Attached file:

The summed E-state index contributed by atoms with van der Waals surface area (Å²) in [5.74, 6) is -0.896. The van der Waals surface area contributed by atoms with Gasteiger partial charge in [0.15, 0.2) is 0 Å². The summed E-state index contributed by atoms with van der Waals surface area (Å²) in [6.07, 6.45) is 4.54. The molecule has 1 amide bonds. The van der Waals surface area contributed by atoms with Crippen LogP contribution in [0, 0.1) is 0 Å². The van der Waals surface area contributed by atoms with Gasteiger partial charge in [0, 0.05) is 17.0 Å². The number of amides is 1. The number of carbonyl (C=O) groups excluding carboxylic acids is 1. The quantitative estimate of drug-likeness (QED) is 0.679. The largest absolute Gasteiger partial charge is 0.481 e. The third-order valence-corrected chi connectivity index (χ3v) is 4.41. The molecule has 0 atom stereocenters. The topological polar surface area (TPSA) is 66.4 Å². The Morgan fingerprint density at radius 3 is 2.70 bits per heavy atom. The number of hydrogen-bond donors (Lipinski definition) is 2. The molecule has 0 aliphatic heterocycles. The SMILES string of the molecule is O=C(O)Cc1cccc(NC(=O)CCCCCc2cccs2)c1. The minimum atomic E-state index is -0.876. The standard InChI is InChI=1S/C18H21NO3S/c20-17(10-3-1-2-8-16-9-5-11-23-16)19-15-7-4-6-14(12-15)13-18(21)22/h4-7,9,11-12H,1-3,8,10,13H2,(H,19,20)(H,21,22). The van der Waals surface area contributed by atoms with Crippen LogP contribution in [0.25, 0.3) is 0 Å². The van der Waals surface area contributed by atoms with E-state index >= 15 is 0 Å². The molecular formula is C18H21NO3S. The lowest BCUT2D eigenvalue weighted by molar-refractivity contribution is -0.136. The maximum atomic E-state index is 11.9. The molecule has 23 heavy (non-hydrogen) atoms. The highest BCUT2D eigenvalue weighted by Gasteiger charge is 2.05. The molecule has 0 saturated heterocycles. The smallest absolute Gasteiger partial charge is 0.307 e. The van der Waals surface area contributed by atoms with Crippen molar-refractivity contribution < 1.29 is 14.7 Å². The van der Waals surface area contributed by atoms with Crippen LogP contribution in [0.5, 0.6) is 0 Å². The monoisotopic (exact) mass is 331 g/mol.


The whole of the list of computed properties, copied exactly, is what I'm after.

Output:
The summed E-state index contributed by atoms with van der Waals surface area (Å²) in [5.74, 6) is -0.896. The van der Waals surface area contributed by atoms with Gasteiger partial charge in [0.15, 0.2) is 0 Å². The summed E-state index contributed by atoms with van der Waals surface area (Å²) in [6.07, 6.45) is 4.54. The molecule has 1 amide bonds. The van der Waals surface area contributed by atoms with Crippen LogP contribution in [0, 0.1) is 0 Å². The van der Waals surface area contributed by atoms with Gasteiger partial charge in [0, 0.05) is 17.0 Å². The number of amides is 1. The number of carbonyl (C=O) groups excluding carboxylic acids is 1. The quantitative estimate of drug-likeness (QED) is 0.679. The largest absolute Gasteiger partial charge is 0.481 e. The third-order valence-corrected chi connectivity index (χ3v) is 4.41. The molecule has 0 atom stereocenters. The topological polar surface area (TPSA) is 66.4 Å². The Morgan fingerprint density at radius 3 is 2.70 bits per heavy atom. The number of hydrogen-bond donors (Lipinski definition) is 2. The molecule has 0 aliphatic heterocycles. The SMILES string of the molecule is O=C(O)Cc1cccc(NC(=O)CCCCCc2cccs2)c1. The minimum atomic E-state index is -0.876. The standard InChI is InChI=1S/C18H21NO3S/c20-17(10-3-1-2-8-16-9-5-11-23-16)19-15-7-4-6-14(12-15)13-18(21)22/h4-7,9,11-12H,1-3,8,10,13H2,(H,19,20)(H,21,22). The van der Waals surface area contributed by atoms with Crippen LogP contribution in [0.25, 0.3) is 0 Å². The van der Waals surface area contributed by atoms with E-state index >= 15 is 0 Å². The molecular formula is C18H21NO3S. The lowest BCUT2D eigenvalue weighted by molar-refractivity contribution is -0.136. The maximum atomic E-state index is 11.9. The molecule has 23 heavy (non-hydrogen) atoms. The highest BCUT2D eigenvalue weighted by Gasteiger charge is 2.05. The molecule has 0 saturated heterocycles. The smallest absolute Gasteiger partial charge is 0.307 e. The van der Waals surface area contributed by atoms with Crippen molar-refractivity contribution < 1.29 is 14.7 Å². The van der Waals surface area contributed by atoms with Crippen LogP contribution in [0.5, 0.6) is 0 Å². The monoisotopic (exact) mass is 331 g/mol.